Chief Hardcastle and the Board invited Fire Chief Mecham and staff, along with LAFCO’s analyst and attorney to participate in the June Board meeting. Chief Mecham opened by saying that no matter the outcome, the two districts would continue to be good neighbors. He then summarized the highlights of the County’s proposed offering, followed by an explanation of the dissolution and reorganization process working through LAFCO. Chief Mecham also explained how the BSFPD employees are transferred to CALFIRE through the State Personnel Board as part of the LAFCO process.

According to Kelley, “Chief Mecham was asked a number of questions by Board members about the impact of the transition upon BSFPD staff, current reserve funds, capital improvements, future fire service-related taxes in Borrego Springs, and how the County Fire District would support services in Borrego Springs. Chief Mecham provided complete and persuasive responses to virtually all issues.”

When Board members indicated they had no more questions, Chairman Bradley Tidwell called for a motion. Paul Reisman made the motion to direct Chief Hardcastle to request an application for dissolution. Fred Jee seconded the motion, which passed unanimously. Then, a second motion was passed to appoint Chairman Tidwell and Jee to represent the Board on the Ad Hoc Committee that will negotiate the Terms and Conditions of the transition.

Also serving on the Negotiations Committee are Chief Hardcastle, Chief Mecham, and two others appointed by Chief Mecham. Chief Mecham emphasized a collegial process of sitting down together in person, working collaboratively, talking over all the points, a process of trust, and good two-way communication.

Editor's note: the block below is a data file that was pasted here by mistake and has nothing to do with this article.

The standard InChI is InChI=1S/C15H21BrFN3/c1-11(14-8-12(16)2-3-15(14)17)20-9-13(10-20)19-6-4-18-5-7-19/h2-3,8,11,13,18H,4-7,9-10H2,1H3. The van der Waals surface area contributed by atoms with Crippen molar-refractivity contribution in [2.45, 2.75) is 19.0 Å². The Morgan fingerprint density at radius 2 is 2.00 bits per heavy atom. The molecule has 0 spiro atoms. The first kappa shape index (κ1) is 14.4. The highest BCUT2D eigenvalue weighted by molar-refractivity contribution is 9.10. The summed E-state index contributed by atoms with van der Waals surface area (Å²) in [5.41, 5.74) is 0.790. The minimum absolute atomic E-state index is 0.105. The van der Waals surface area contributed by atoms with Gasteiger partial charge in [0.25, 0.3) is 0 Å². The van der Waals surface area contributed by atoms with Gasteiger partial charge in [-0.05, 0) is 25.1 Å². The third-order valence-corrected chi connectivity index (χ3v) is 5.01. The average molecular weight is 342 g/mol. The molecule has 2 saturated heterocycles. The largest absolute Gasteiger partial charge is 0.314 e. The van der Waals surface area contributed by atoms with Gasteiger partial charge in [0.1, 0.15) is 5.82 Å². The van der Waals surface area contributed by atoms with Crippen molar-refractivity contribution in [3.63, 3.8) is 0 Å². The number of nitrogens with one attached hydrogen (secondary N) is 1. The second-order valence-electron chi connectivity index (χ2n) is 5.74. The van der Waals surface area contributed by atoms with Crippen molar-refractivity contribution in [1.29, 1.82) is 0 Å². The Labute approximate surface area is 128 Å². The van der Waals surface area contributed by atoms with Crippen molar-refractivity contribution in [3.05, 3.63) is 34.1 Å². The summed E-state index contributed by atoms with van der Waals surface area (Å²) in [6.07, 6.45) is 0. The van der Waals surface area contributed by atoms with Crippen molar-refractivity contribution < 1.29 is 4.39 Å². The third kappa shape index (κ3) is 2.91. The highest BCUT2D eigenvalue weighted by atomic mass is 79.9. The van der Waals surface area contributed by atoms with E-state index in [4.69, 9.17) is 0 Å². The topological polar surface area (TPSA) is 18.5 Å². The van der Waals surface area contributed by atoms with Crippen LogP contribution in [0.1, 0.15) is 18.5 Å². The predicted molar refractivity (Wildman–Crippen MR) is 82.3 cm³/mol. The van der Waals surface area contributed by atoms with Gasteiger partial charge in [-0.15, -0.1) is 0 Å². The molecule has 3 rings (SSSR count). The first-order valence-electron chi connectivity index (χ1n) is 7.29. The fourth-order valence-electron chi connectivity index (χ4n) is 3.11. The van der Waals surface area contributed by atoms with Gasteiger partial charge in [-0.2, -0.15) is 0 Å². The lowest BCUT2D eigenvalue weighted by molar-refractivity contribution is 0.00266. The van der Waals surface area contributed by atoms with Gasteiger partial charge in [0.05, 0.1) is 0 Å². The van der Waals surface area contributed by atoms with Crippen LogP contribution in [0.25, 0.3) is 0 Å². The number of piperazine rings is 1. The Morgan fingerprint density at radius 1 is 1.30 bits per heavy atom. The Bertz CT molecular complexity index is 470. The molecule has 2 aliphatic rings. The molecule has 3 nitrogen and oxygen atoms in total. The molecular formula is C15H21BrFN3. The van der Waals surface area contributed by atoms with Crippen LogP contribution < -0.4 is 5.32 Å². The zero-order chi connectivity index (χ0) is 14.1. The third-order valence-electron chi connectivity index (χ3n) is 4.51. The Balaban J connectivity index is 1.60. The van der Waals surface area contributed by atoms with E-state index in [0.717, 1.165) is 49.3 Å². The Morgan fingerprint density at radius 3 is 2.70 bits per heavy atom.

Chief Mecham told the Borrego Sun, “The County of San Diego looks forward to working with the Borrego Springs Fire District and the Community of Borrego to ensure that a seamless transition of Fire and Paramedic Ambulance service occurs.

“As for the ‘negotiations’, we will meet with the BSFPD Ad Hoc to discuss general terms and conditions. At these meetings the Brown Act will not apply. However, the terms of these discussions will be presented at a public BSFPD meeting. We will certainly solicit community input and share the Terms and Conditions. Many of these are legal items that must be in the resolution.

“Deputy Chief Ty Davis will be working with Chief Hardcastle. We hope to draft Terms and Conditions within 30 days. I will need to work with John (Chief Hardcastle) and others to make sure we are very transparent with the community. We are open to anyone providing us guidance on how we keep the community informed,” he added.

LAFCO is the state governmental unit tasked with regulating all city and special district jurisdictional changes, and as such it would need to formally approve the consolidation now being contemplated between Borrego FPD and County FPD. This includes setting appropriate terms and conditions to any approval – which may be proposed by the subject agencies, plus LAFCO’s own preferences. The transfer and assignment of liabilities is typically the most pertinent topic that goes into negotiating between the subject agencies and, or establishing terms and conditions by LAFCO.

In August 2020, Borrego’s Fire District had an unfunded, accrued, actuarial pension liability to CalPERS of $1.8 million. The Board refinanced the, then, current CalPERS liability with a bank for a total financing cost over 20 years of $2,748,771. Thus, the County would presumably also agree to relieve the residents of paying off that liability.

The Board apparently allowed financial advisors to add $100K to the placement with a bank as compensation. The Board’s stated reason for refinancing was to minimize cash flow payments.